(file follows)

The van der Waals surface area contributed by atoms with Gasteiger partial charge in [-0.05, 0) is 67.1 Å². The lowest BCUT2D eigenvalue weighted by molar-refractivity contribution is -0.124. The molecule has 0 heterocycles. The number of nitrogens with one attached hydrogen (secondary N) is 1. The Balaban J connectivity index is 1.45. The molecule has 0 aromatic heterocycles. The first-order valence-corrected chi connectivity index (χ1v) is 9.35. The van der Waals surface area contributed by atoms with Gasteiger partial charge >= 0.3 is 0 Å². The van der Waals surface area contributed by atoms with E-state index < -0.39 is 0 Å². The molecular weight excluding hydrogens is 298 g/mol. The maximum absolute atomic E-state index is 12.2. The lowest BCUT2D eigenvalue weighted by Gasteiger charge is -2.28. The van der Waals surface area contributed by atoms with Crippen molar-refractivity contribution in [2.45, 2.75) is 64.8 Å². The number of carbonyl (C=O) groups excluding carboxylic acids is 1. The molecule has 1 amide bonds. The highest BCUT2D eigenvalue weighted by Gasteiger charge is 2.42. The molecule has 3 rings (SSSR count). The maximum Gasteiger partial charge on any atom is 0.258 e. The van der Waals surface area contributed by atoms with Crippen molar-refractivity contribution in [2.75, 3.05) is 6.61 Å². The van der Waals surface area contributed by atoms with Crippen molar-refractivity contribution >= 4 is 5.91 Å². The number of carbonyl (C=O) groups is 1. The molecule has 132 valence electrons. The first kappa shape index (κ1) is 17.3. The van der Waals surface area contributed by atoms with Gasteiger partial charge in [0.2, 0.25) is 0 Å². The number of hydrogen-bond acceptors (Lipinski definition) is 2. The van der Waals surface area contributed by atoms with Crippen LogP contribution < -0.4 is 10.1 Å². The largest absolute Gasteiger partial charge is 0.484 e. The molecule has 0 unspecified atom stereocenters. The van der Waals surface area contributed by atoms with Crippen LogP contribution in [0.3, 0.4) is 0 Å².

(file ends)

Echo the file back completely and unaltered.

The van der Waals surface area contributed by atoms with Gasteiger partial charge in [-0.05, 0) is 67.1 Å². The lowest BCUT2D eigenvalue weighted by molar-refractivity contribution is -0.124. The molecule has 0 heterocycles. The number of nitrogens with one attached hydrogen (secondary N) is 1. The Balaban J connectivity index is 1.45. The molecule has 0 aromatic heterocycles. The first-order valence-corrected chi connectivity index (χ1v) is 9.35. The van der Waals surface area contributed by atoms with Gasteiger partial charge >= 0.3 is 0 Å². The van der Waals surface area contributed by atoms with E-state index < -0.39 is 0 Å². The molecular weight excluding hydrogens is 298 g/mol. The maximum absolute atomic E-state index is 12.2. The lowest BCUT2D eigenvalue weighted by Gasteiger charge is -2.28. The van der Waals surface area contributed by atoms with Crippen molar-refractivity contribution in [2.45, 2.75) is 64.8 Å². The number of carbonyl (C=O) groups excluding carboxylic acids is 1. The molecule has 1 amide bonds. The highest BCUT2D eigenvalue weighted by Gasteiger charge is 2.42. The molecule has 3 rings (SSSR count). The maximum Gasteiger partial charge on any atom is 0.258 e. The van der Waals surface area contributed by atoms with Crippen molar-refractivity contribution in [2.75, 3.05) is 6.61 Å². The van der Waals surface area contributed by atoms with Crippen molar-refractivity contribution >= 4 is 5.91 Å². The number of carbonyl (C=O) groups is 1. The molecule has 132 valence electrons. The first kappa shape index (κ1) is 17.3. The van der Waals surface area contributed by atoms with Gasteiger partial charge in [0.2, 0.25) is 0 Å². The number of hydrogen-bond acceptors (Lipinski definition) is 2. The van der Waals surface area contributed by atoms with Crippen LogP contribution < -0.4 is 10.1 Å². The largest absolute Gasteiger partial charge is 0.484 e. The molecule has 0 unspecified atom stereocenters. The van der Waals surface area contributed by atoms with Crippen LogP contribution in [0.3, 0.4) is 0 Å².